School of Humanities and Sciences


Showing 1-10 of 48 Results

  • Chiara Sabatti

    Chiara Sabatti

    Professor of Biomedical Data Science and of Statistics

    Current Research and Scholarly InterestsStatistical models and reasoning are key to our understanding of the genetic basis of human traits. Modern high-throughput technology presents us with new opportunities and challenges. We develop statistical approaches for high dimensional data in the attempt of improving our understanding of the molecular basis of health related traits.

  • Julia Salzman

    Julia Salzman

    Associate Professor of Biomedical Data Science, of Biochemistry and, by courtesy, of Statistics and of Biology

    Current Research and Scholarly Interestsstatistical computational biology focusing on splicing, cancer and microbes

  • Robert Sapolsky

    Robert Sapolsky

    John A. and Cynthia Fry Gunn Professor, Professor of Biology, of Neurology and of Neurosurgery

    Current Research and Scholarly InterestsNeuron death, stress, gene therapy

  • Johannes Daniel Scharwies

    Johannes Daniel Scharwies

    Basic Life Research Scientist

    BioJohannes received his BSc from the Leibniz Universität Hannover (Germany) in Plant Biotechnology in the Fruit Science laboratory of Prof. Moritz Knoche. Inspired by research on water relations of fruit in the Knoche laboratory, Johannes joined the group of Prof. Stephen Tyerman at The University of Adelaide (Australia) with funding through the German Academic Exchange Service. Initially, his work focused on hydraulic properties of grape clusters for which he received his MSc in Agricultural Science. Afterwards, he joined the ARC Centre of Excellence in Plant Energy Biology through the Tyerman laboratory and specialised in molecular plant physiology by studying the role of aquaporins in plant responses to drought for a PhD. He investigated aquaporins, which are molecular channels in plant membranes that provide a gating mechanism for water fluxes and other small molecules, through a combination of gene expression analysis and utilization of transgenic overexpression and CRISPR-Cas9 knockout lines. His work was funded by the highly competitive Adelaide Scholarship International and a Supplementary Scholarship provided by the ARC Centre of Excellence in Plant Energy Biology. In April 2018, Johannes joined the laboratory of Prof. José Dinneny at Stanford University as a Postdoctoral Scholar.

    Johannes' research focuses on plant hydraulics from a molecular scale up to whole plants. He is interested on how plants perceive and adapt to changes in the environment in particular related to water. This ranges from developmental decisions to molecular control of water movement, for example through aquaporins.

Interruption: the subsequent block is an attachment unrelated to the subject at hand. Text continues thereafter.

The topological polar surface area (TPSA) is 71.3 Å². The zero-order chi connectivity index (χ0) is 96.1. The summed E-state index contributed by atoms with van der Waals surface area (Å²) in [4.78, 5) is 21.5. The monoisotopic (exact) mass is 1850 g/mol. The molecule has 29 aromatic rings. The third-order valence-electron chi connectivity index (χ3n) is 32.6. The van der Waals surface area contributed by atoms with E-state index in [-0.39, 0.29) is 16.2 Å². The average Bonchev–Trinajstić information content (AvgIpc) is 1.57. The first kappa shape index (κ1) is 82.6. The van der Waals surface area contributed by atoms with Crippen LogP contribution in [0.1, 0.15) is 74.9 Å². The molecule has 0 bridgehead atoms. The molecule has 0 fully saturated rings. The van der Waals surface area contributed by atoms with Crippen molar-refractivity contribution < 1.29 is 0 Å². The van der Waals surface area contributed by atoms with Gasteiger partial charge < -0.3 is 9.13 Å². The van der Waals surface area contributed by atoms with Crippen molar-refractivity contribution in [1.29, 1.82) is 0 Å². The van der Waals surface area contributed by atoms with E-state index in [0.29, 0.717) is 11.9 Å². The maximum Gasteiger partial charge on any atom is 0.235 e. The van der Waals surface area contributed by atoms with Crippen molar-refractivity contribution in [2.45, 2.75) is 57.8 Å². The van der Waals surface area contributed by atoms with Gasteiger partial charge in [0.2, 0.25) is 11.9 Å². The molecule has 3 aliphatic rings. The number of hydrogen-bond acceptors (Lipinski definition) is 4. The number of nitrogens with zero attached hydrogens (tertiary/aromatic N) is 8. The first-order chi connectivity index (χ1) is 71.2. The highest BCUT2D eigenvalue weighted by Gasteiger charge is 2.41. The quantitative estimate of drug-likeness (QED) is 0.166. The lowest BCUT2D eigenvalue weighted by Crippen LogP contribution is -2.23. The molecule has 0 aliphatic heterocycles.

In the group of Prof. José Dinneny, he is investigating how lateral root branching responds to moisture availability, a phenomenon termed hydropatterning. He uses his expertise to design novel phenotyping systems to characterise lateral root branching across a wide range of diverse corn inbred lines. These technologies enable the use of population genetics approaches to detect genotype-phenotype associations with the aim to understand causal genetic variants and study how phenotypic plasticity is shaped through breeding.

  • Monika Schleier-Smith

    Monika Schleier-Smith

    Associate Professor of Physics

    Current Research and Scholarly InterestsIn between the few­-particle realm where we have mastered quantum mechanics and the macroscopic domain describable by classical physics, there lies a broad swath of territory where quantum effects are relevant but still largely out of our control and partly beyond our comprehension. This territory includes metrological instruments whose precision is limited by the quantum projection noise of millions of atoms; and materials whose bulk properties emerge from many-­body interactions intractable to simulation on classical computers. Professor Schleier­-Smith’s research aims to advance our control and understanding of many­-particle quantum systems by engineering new quantum states and Hamiltonians with ensembles of laser-cooled atoms.

  • Mark J. Schnitzer

    Mark J. Schnitzer

    Professor of Biology, of Applied Physics and of Neurosurgery (Adult Neurosurgery)

    Current Research and Scholarly InterestsThe goal of our research is to advance experimental paradigms for understanding normal cognitive and disease processes at the level of neural circuits, with emphasis on learning and memory processes. To advance these paradigms, we invent optical brain imaging techniques, several of which have been widely adopted. Our neuroscience studies combine these imaging innovations with behavioral, electrophysiological, optogenetic and computational methods, enabling a holistic approach to brain science.